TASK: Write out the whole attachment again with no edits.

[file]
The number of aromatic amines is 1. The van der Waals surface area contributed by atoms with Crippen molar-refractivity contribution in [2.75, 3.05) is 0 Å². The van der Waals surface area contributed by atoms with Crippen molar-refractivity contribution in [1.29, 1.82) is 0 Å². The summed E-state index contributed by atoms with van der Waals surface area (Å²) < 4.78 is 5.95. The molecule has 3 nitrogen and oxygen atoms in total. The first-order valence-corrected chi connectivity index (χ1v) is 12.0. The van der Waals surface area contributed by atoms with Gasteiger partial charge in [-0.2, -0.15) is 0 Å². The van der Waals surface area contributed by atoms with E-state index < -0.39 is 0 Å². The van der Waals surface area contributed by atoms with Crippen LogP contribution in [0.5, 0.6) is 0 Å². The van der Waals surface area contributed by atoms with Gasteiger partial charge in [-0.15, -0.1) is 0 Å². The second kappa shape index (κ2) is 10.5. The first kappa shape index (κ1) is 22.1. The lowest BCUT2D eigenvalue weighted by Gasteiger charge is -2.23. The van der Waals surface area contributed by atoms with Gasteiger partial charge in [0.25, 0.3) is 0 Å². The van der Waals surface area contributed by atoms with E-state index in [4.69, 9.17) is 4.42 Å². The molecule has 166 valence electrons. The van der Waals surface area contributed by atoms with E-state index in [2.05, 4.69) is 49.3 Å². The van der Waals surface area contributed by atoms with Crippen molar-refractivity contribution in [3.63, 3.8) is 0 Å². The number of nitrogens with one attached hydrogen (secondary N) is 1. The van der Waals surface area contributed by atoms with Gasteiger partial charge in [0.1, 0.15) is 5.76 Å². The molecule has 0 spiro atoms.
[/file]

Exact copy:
The number of aromatic amines is 1. The van der Waals surface area contributed by atoms with Crippen molar-refractivity contribution in [2.75, 3.05) is 0 Å². The van der Waals surface area contributed by atoms with Crippen molar-refractivity contribution in [1.29, 1.82) is 0 Å². The summed E-state index contributed by atoms with van der Waals surface area (Å²) < 4.78 is 5.95. The molecule has 3 nitrogen and oxygen atoms in total. The first-order valence-corrected chi connectivity index (χ1v) is 12.0. The van der Waals surface area contributed by atoms with Gasteiger partial charge in [-0.2, -0.15) is 0 Å². The van der Waals surface area contributed by atoms with E-state index < -0.39 is 0 Å². The van der Waals surface area contributed by atoms with Crippen LogP contribution in [0.5, 0.6) is 0 Å². The van der Waals surface area contributed by atoms with Gasteiger partial charge in [-0.15, -0.1) is 0 Å². The second kappa shape index (κ2) is 10.5. The first kappa shape index (κ1) is 22.1. The lowest BCUT2D eigenvalue weighted by Gasteiger charge is -2.23. The van der Waals surface area contributed by atoms with Gasteiger partial charge in [0.25, 0.3) is 0 Å². The van der Waals surface area contributed by atoms with E-state index in [4.69, 9.17) is 4.42 Å². The molecule has 166 valence electrons. The van der Waals surface area contributed by atoms with E-state index in [2.05, 4.69) is 49.3 Å². The van der Waals surface area contributed by atoms with Crippen molar-refractivity contribution in [3.63, 3.8) is 0 Å². The number of nitrogens with one attached hydrogen (secondary N) is 1. The van der Waals surface area contributed by atoms with Gasteiger partial charge in [0.1, 0.15) is 5.76 Å². The molecule has 0 spiro atoms.